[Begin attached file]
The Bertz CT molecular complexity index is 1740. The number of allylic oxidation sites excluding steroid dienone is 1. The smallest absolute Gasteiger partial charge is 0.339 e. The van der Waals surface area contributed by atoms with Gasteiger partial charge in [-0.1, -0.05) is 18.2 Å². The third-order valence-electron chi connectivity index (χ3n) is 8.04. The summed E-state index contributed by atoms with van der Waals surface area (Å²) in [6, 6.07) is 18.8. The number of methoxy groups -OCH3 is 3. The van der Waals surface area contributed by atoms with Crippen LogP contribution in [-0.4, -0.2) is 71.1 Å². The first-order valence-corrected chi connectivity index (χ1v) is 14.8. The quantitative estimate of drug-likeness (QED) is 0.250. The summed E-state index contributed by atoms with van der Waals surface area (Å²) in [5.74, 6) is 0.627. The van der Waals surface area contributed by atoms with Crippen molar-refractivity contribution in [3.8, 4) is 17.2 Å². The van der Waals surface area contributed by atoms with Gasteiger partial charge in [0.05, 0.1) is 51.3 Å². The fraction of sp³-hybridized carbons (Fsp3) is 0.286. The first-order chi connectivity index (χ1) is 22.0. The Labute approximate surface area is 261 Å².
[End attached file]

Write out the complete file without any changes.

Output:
The Bertz CT molecular complexity index is 1740. The number of allylic oxidation sites excluding steroid dienone is 1. The smallest absolute Gasteiger partial charge is 0.339 e. The van der Waals surface area contributed by atoms with Gasteiger partial charge in [-0.1, -0.05) is 18.2 Å². The third-order valence-electron chi connectivity index (χ3n) is 8.04. The summed E-state index contributed by atoms with van der Waals surface area (Å²) in [6, 6.07) is 18.8. The number of methoxy groups -OCH3 is 3. The van der Waals surface area contributed by atoms with Crippen LogP contribution in [-0.4, -0.2) is 71.1 Å². The first-order valence-corrected chi connectivity index (χ1v) is 14.8. The quantitative estimate of drug-likeness (QED) is 0.250. The summed E-state index contributed by atoms with van der Waals surface area (Å²) in [5.74, 6) is 0.627. The van der Waals surface area contributed by atoms with Crippen molar-refractivity contribution in [3.8, 4) is 17.2 Å². The van der Waals surface area contributed by atoms with Gasteiger partial charge in [0.05, 0.1) is 51.3 Å². The fraction of sp³-hybridized carbons (Fsp3) is 0.286. The first-order chi connectivity index (χ1) is 22.0. The Labute approximate surface area is 261 Å².